The copy we are selling is similar to the one pictured above.
Side One: Mint Minus Minus
Side Two: Mint Minus Minus
- Outstanding Double Plus (A++) sound brings Monk's 1969 release to life on this vintage Columbia pressing
- Both of these sides are rich, full and open throughout, with excellent transparency and real weight to the piano
- This is not your typical Monk album - here he joins a big band, conducted by the great Oliver Nelson
- It's an interesting collaboration that may not succeed in every way, but it’s certainly a fun listen and even more so when you have an outstanding copy like this one
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Vintage covers for this album are hard to find in exceptionally clean shape. Most of the will have at least some amount of ringwear, seam wear and edge wear. We guarantee that the cover we supply with this Hot Stamper is at least VG
I wish more Blue Note records had this kind of sound -- natural, full-bodied, and sweet up top. The bass here is well-defined with real weight and lots of punch. Monk’s piano sounds correct from the highest notes all the way down to the lower register, and Charlie Rouse's sax sounds just right -- totally free of the "RVG squawk" we often hear on old Blue Notes. The clarity and transparency are superb throughout.
This vintage Columbia pressing has the kind of Tubey Magical Midrange that modern records can barely BEGIN to reproduce. Folks, that sound is gone and it sure isn't showing signs of coming back. If you love hearing INTO a recording, actually being able to "see" the performers, and feeling as if you are sitting in the studio with the band, this is the record for you. It's what vintage all analog recordings are known for -- this sound.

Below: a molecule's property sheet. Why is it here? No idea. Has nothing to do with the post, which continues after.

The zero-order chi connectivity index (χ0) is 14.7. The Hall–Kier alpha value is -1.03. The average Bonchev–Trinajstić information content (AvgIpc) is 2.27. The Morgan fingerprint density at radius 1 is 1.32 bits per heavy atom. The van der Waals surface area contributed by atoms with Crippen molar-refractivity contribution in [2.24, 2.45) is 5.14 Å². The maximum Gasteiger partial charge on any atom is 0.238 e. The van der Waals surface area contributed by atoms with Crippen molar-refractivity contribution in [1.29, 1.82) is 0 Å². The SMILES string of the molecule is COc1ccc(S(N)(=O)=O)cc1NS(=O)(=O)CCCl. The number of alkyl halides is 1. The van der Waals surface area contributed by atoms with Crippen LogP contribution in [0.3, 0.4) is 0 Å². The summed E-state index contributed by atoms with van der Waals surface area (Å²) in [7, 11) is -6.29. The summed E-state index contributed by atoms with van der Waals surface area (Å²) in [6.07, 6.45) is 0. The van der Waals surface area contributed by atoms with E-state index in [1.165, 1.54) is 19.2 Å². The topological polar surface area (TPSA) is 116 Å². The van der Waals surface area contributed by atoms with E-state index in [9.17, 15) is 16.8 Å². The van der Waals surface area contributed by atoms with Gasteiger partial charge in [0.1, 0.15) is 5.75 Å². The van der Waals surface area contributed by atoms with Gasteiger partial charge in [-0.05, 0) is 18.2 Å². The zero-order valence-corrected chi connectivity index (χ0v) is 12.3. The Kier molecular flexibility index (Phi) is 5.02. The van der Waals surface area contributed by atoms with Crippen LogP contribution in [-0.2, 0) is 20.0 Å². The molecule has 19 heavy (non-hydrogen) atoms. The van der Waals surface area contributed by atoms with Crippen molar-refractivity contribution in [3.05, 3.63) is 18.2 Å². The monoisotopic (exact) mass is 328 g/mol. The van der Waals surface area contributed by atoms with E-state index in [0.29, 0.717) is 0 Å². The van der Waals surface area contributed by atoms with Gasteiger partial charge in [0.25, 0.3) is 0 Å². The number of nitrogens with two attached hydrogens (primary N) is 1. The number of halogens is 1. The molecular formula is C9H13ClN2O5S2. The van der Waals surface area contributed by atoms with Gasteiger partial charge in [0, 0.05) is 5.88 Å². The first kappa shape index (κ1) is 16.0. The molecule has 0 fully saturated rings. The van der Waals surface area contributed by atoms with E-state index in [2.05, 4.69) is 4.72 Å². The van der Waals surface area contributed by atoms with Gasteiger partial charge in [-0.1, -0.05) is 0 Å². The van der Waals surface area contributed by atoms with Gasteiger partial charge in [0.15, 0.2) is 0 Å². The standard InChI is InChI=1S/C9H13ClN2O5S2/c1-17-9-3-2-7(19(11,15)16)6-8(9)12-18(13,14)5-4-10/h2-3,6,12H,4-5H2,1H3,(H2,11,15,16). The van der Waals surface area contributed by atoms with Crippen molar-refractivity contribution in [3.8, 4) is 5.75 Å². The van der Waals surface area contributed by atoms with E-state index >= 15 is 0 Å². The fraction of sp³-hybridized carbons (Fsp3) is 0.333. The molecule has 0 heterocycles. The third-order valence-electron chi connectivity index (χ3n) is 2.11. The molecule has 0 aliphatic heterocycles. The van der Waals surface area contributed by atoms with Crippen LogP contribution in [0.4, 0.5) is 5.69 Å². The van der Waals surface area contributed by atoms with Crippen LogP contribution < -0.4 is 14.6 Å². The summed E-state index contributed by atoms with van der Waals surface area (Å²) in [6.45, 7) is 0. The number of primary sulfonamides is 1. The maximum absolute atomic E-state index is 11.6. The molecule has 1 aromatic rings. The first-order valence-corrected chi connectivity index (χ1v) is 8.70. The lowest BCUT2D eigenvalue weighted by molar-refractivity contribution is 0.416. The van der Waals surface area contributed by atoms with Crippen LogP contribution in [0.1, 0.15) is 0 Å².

If you exclusively play modern repressings of vintage recordings, I can say without fear of contradiction that you have never heard this kind of sound on vinyl. Old records have it -- not often, and certainly not always -- but maybe one out of a hundred new records do, and those are some pretty long odds.
What the Best Sides of Monk's Blues Have to Offer Is Not Hard to Hear
- The biggest, most immediate staging in the largest acoustic space
- The most Tubey Magic, without which you have almost nothing. CDs give you clean and clear. Only the best vintage vinyl pressings offer the kind of Tubey Magic that was on the tapes in 1969
- Tight, note-like, rich, full-bodied bass, with the correct amount of weight down low
- Natural tonality in the midrange -- with all the instruments having the correct timbre
- Transparency and resolution, critical to hearing into the three-dimensional studio space
No doubt there's more but we hope that should do for now. Playing the record is the only way to hear all of the qualities we discuss above, and playing the best pressings against a pile of other copies under rigorously controlled conditions is the only way to find a pressing that sounds as good as this one does.
Copies with rich lower mids and nice extension up top did the best in our shootout, assuming they weren't veiled or smeary of course. So many things can go wrong on a record! We know, we've heard them all.
Top end extension is critical to the sound of the best copies. Lots of old records (and new ones) have no real top end; consequently, the studio or stage will be missing much of its natural air and space, and instruments will lack their full complement of harmonic information.
Tube smear is common to most vintage pressings. The copies that tend to do the best in a shootout will have the least (or none), yet are full-bodied, tubey and rich.
A Big Group of Musicians Needs This Kind of Space
One of the qualities that we don’t talk about on the site nearly enough is the SIZE of the record’s presentation. Some copies of the album just sound small -- they don’t extend all the way to the outside edges of the speakers, and they don’t seem to take up all the space from the floor to the ceiling. In addition, the sound can often be recessed, with a lack of presence and immediacy in the center.